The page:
The Right — and Wrong — Way to Use Work-Sample Tests

Imagine that you’re in a band and you need to find a new guitarist. A friend of yours recommends someone they know who has been playing the guitar for over 10 years and even graduated from Berklee College of Music, one of the most prestigious music schools. That all sounds good, but you’d probably still want to hear them play first, wouldn’t you?

Oddly enough, most companies do not embrace this idea. They base their hiring decisions on education level, years of experience, candidate claims, and similar factors, without ever actually seeing how the candidate performs doing actual work. 

That’s where work-sample tests come in. There is no better hiring method because they are based on the idea that the best predictor of future behavior is observed behavior in similar conditions.

Predictive Validity

To understand why work-sample tests are so good at predicting job performance, we need to look at their predictive validity, which is a psychometric measure that shows how well a score on an assessment predicts some criteria. In other words, it measures how well a test tests what it’s supposed to test.

Research shows that work-sample tests have the highest validity when it comes to predicting the potential job performance of applicants. (Only two other hiring methods have a similar predictive validity: cognitive ability tests and structured interviews.)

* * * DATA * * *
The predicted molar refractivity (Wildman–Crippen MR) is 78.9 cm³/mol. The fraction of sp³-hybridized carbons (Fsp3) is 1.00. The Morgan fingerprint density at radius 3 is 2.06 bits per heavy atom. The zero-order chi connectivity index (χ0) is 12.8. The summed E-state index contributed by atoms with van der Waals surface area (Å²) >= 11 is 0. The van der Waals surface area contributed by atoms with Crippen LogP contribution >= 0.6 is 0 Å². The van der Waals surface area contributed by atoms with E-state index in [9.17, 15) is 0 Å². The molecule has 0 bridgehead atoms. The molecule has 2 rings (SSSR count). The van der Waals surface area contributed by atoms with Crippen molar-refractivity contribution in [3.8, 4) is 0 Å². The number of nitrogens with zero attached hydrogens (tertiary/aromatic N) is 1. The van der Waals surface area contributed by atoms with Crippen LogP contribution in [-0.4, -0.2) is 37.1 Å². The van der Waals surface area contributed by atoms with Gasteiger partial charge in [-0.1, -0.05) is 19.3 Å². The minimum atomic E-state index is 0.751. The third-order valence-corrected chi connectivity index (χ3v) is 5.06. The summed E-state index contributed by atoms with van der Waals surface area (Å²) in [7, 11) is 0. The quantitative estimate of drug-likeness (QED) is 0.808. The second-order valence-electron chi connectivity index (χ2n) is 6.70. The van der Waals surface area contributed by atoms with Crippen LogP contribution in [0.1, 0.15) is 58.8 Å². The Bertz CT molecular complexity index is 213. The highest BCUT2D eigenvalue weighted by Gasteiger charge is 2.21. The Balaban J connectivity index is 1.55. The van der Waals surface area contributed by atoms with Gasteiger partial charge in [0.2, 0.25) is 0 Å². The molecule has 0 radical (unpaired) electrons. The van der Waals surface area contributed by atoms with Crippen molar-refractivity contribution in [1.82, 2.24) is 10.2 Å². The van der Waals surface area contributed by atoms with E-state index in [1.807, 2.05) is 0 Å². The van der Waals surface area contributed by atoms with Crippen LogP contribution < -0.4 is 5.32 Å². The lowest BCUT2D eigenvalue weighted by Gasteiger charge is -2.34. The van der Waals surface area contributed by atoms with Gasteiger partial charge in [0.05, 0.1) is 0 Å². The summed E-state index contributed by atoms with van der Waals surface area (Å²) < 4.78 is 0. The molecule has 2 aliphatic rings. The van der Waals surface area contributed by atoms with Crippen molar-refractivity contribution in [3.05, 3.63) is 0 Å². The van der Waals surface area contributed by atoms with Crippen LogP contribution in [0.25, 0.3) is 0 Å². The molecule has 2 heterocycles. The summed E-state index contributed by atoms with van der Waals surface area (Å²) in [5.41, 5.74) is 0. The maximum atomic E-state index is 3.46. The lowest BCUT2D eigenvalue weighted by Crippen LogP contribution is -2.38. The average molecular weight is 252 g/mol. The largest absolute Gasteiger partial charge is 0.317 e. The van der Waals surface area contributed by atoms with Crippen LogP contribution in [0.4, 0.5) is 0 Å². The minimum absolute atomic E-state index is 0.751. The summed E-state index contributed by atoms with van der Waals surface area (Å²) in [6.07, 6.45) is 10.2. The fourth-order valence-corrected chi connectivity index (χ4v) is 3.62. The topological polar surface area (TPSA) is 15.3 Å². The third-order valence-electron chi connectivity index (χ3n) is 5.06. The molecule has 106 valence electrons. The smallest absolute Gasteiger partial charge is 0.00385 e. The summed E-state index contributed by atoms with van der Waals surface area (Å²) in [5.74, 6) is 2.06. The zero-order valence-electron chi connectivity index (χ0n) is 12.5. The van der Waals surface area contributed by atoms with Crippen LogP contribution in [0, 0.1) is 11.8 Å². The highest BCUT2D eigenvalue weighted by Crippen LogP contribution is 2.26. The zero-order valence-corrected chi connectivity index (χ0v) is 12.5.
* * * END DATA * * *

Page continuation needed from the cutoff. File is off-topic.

Various types of work-sample assessments are already relatively common in certain industries. For instance, candidates for programming jobs are often screened using small programming tasks as the very first step in the hiring process. Though the approach is not as common in other industries, there is no reason why it shouldn’t be. All you need to know is how to ask the right questions.

Types of Questions to Ask

Work-sample assessments are essentially practical tests of skill. But for them to accurately assess a candidate’s abilities, you need to understand which level of skill the test questions should target. Bloom’s Taxonomy can help us here.

The framework identifies six cognitive abilities related to learning and orders them by complexity, from lowest to highest level. Here’s a brief overview of each level, using foreign-language learning as an example:

Level 1: Remembering. This level is simply about recalling or recognizing pieces of information. You might remember that the French word for dog is chien, but this doesn’t make you proficient in the language.

Level 2: Understanding. Understanding pieces of text or audio in a foreign language is a step above merely remembering specific words. But this is still a passive skill that’s relatively easy to learn compared to being able to express yourself in another language.

Level 3: Applying. Using language to have a conversation or write an email requires both remembering words and understanding context to apply that knowledge practically. It demonstrates some language proficiency.

Level 4: Analyzing. Analyzing requires the ability to break down information into essential parts, often to solve a problem. For example, figuring out the intention or meaning behind a piece of text to translate it accurately.

Level 5: Evaluating. Evaluating requires the ability to analyze something to determine its value, like discussing the literary value of a book. This means you need to be able to judge and criticize information and draw conclusions.

Level 6: Creating. Creating requires all the previous levels of knowledge to make something new, such as writing an article, essay, or fictional story.

The only levels you should be concerned about are 3, 4, and 6. You can safely ignore the others. 

Why? Because Level 1 and 2 questions are trivial and answers can be easily searched for online. Meanwhile, Level 5 questions do demonstrate a large amount of knowledge; however, it’s extremely difficult to score them since evaluation is subjective.